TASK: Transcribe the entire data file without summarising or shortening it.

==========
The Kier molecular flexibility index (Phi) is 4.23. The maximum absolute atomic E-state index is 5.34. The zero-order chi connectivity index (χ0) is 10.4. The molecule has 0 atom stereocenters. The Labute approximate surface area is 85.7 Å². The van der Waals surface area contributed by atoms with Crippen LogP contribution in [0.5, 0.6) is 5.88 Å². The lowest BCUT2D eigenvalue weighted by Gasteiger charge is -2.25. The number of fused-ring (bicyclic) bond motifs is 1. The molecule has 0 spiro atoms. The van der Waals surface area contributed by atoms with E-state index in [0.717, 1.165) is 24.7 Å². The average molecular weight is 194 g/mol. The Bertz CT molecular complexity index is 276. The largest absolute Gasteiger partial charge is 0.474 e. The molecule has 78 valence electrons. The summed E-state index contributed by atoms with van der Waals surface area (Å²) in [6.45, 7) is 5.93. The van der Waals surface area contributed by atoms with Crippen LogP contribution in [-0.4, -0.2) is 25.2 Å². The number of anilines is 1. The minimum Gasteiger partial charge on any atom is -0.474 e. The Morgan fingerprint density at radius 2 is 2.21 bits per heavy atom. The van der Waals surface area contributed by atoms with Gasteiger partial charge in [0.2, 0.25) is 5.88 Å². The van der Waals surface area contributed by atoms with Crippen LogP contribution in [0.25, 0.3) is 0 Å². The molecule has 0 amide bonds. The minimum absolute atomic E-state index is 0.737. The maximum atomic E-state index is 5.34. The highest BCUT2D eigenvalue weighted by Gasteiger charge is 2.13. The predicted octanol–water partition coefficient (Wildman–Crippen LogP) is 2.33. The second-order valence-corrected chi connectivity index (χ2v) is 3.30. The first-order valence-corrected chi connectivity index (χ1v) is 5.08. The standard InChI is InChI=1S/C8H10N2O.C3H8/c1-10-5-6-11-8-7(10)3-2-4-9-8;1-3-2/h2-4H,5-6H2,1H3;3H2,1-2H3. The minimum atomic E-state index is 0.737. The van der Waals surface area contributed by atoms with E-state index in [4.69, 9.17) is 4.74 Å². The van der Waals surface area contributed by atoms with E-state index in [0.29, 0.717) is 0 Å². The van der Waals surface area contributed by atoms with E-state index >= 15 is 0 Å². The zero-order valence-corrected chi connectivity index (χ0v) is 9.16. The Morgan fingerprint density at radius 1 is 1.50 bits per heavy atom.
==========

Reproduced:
The Kier molecular flexibility index (Phi) is 4.23. The maximum absolute atomic E-state index is 5.34. The zero-order chi connectivity index (χ0) is 10.4. The molecule has 0 atom stereocenters. The Labute approximate surface area is 85.7 Å². The van der Waals surface area contributed by atoms with Crippen LogP contribution in [0.5, 0.6) is 5.88 Å². The lowest BCUT2D eigenvalue weighted by Gasteiger charge is -2.25. The number of fused-ring (bicyclic) bond motifs is 1. The molecule has 0 spiro atoms. The van der Waals surface area contributed by atoms with E-state index in [0.717, 1.165) is 24.7 Å². The average molecular weight is 194 g/mol. The Bertz CT molecular complexity index is 276. The largest absolute Gasteiger partial charge is 0.474 e. The molecule has 78 valence electrons. The summed E-state index contributed by atoms with van der Waals surface area (Å²) in [6.45, 7) is 5.93. The van der Waals surface area contributed by atoms with Crippen LogP contribution in [-0.4, -0.2) is 25.2 Å². The number of anilines is 1. The minimum Gasteiger partial charge on any atom is -0.474 e. The Morgan fingerprint density at radius 2 is 2.21 bits per heavy atom. The van der Waals surface area contributed by atoms with Gasteiger partial charge in [0.2, 0.25) is 5.88 Å². The van der Waals surface area contributed by atoms with Crippen LogP contribution in [0.25, 0.3) is 0 Å². The molecule has 0 amide bonds. The minimum absolute atomic E-state index is 0.737. The maximum atomic E-state index is 5.34. The highest BCUT2D eigenvalue weighted by Gasteiger charge is 2.13. The predicted octanol–water partition coefficient (Wildman–Crippen LogP) is 2.33. The second-order valence-corrected chi connectivity index (χ2v) is 3.30. The first-order valence-corrected chi connectivity index (χ1v) is 5.08. The standard InChI is InChI=1S/C8H10N2O.C3H8/c1-10-5-6-11-8-7(10)3-2-4-9-8;1-3-2/h2-4H,5-6H2,1H3;3H2,1-2H3. The minimum atomic E-state index is 0.737. The van der Waals surface area contributed by atoms with E-state index in [4.69, 9.17) is 4.74 Å². The van der Waals surface area contributed by atoms with E-state index in [0.29, 0.717) is 0 Å². The van der Waals surface area contributed by atoms with E-state index >= 15 is 0 Å². The zero-order valence-corrected chi connectivity index (χ0v) is 9.16. The Morgan fingerprint density at radius 1 is 1.50 bits per heavy atom.